For all three authors, the failures of neoliberalism are most apparent in its reproduction of racial inequalities. Muehlebach shows how the model of ethical citizenship disenfranchises the largely immigrant populations who perform care work for meager pay. In the American context, this was agonizingly laid bare in the aftermath of Hurricane Katrina, which is where both Hackworth and Moreton end their accounts.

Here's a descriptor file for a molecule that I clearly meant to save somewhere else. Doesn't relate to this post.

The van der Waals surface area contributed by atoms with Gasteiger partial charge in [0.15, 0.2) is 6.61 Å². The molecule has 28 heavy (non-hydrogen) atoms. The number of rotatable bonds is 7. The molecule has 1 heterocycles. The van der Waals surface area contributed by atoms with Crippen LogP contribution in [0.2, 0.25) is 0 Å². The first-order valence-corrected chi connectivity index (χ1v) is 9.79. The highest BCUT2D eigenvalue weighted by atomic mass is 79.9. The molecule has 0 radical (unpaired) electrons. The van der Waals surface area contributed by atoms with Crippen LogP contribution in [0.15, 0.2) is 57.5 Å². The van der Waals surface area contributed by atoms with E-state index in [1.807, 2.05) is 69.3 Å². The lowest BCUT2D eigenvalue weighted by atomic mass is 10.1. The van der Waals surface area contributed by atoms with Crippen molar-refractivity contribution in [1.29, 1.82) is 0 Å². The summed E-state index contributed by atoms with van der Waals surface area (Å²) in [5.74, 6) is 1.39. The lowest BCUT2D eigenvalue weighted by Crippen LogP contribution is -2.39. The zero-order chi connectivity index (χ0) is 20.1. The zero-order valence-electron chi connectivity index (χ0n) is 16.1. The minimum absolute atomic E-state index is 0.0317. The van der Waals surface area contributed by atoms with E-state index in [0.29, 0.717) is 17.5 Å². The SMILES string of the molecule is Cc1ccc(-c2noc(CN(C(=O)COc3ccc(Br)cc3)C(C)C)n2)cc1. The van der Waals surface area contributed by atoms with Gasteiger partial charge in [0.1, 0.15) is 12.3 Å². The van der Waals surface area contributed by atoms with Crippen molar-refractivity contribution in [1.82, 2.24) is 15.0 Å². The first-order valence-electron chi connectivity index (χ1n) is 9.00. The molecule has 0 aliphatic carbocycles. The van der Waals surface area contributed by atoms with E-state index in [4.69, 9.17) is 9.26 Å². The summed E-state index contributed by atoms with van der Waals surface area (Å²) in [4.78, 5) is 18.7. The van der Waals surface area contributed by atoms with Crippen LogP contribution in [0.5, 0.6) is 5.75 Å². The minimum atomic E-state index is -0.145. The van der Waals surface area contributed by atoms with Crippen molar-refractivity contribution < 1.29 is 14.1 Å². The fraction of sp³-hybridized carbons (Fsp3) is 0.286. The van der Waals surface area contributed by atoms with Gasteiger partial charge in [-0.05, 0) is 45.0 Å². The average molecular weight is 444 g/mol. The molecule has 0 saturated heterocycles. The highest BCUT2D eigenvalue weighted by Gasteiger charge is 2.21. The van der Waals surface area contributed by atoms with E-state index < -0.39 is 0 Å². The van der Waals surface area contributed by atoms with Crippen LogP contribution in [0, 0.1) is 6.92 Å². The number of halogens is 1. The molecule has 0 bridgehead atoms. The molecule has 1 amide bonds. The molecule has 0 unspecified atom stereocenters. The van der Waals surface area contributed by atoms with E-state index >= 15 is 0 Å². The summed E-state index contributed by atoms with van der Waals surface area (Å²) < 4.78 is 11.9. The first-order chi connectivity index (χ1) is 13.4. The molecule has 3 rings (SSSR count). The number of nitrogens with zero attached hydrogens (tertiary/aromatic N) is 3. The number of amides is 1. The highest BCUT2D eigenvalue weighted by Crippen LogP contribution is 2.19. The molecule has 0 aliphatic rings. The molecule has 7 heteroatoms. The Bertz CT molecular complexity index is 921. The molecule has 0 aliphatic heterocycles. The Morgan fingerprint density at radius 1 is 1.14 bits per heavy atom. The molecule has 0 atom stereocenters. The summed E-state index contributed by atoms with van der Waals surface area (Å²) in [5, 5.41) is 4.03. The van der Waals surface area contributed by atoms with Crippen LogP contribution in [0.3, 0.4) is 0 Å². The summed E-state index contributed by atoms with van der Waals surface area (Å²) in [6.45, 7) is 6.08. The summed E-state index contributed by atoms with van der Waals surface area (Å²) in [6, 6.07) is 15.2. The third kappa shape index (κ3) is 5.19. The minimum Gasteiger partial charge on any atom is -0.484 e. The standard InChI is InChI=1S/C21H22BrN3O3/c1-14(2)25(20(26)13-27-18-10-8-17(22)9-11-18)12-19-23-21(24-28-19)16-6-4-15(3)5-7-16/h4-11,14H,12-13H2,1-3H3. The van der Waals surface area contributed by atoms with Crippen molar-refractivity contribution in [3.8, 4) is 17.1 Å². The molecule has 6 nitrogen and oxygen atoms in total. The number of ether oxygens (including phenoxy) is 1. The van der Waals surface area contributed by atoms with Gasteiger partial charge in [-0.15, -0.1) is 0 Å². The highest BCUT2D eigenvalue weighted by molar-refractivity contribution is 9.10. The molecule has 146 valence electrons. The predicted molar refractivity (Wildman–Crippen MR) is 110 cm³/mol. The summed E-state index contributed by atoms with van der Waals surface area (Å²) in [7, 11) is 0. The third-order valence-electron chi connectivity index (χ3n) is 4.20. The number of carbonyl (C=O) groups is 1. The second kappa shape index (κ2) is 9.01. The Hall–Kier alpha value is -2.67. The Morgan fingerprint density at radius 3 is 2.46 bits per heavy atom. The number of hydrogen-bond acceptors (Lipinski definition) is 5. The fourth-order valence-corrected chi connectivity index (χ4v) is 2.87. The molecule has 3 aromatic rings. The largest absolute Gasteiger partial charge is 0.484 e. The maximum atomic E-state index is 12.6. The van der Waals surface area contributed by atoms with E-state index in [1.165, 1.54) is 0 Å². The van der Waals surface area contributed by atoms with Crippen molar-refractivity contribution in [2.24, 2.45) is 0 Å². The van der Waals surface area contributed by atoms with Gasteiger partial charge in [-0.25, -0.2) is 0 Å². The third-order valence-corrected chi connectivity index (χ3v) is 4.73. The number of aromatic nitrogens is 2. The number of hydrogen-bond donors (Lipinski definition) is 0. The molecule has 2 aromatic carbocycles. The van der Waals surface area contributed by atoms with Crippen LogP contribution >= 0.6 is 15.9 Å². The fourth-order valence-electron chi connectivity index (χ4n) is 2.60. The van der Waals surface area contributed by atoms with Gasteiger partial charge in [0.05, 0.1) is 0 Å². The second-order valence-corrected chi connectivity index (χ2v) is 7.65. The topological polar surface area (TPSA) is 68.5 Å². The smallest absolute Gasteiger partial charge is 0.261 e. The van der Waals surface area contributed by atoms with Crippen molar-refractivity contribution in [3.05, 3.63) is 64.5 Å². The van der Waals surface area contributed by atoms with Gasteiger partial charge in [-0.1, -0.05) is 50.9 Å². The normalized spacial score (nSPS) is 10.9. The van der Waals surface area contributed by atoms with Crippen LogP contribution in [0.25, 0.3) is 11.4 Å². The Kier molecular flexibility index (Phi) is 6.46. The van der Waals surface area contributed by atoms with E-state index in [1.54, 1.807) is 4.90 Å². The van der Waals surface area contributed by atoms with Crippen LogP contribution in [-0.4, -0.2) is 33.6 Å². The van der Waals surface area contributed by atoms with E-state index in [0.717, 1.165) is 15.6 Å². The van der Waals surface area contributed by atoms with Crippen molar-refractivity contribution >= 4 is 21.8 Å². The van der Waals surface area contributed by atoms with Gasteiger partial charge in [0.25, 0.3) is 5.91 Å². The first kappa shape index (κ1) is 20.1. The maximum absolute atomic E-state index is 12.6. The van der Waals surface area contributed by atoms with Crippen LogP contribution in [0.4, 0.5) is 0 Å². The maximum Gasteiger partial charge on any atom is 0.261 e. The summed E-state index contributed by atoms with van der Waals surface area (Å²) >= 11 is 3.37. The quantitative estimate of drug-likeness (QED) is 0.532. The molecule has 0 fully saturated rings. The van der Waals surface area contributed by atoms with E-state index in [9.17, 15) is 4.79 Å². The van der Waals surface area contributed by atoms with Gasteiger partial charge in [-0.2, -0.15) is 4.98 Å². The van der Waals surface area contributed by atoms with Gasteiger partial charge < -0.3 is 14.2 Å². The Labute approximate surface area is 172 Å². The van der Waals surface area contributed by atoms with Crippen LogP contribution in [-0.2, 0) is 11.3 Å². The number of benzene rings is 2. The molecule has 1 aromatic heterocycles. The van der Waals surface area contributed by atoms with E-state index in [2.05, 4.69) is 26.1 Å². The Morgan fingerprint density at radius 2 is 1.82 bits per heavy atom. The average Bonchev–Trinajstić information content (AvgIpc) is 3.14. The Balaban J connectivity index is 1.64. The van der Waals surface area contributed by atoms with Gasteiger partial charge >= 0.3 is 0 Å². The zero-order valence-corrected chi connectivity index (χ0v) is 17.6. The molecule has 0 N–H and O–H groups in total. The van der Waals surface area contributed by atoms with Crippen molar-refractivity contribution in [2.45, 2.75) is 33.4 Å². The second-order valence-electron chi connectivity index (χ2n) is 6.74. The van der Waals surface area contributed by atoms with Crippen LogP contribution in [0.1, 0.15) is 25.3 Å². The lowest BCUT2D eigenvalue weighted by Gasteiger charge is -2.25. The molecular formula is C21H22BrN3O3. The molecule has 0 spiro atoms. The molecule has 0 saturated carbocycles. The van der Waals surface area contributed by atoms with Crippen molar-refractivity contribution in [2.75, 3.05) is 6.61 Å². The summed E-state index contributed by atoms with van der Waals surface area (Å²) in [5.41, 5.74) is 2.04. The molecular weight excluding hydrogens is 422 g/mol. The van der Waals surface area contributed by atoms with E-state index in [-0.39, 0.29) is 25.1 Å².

The catastrophe in New Orleans was religious neoliberalism’s great opportunity. The transparent failures of the government were met with a call for a revitalized, faith-based, and private response. Faith-based organizations rushed to fill the vacuum left by the government, which welcomed their presence and channeled immense sums of money to religious charities in New Orleans and across the country (the Federal Emergency Management Agency evacuated some displaced citizens to faraway Tulsa, where they were looked after by Catholic Charities). Wal-Mart entered the fray, too, delivering rapid aid and leaving editorialists to opine that FEMA had much to learn from the corporate behemoth. The infamous FEMA director Michael Brown testified to congress that faith-based groups such as the Salvation Army are the “proper” first responders to natural disaster, representing an astonishing infiltration of neoliberal logic into government bureaucracy.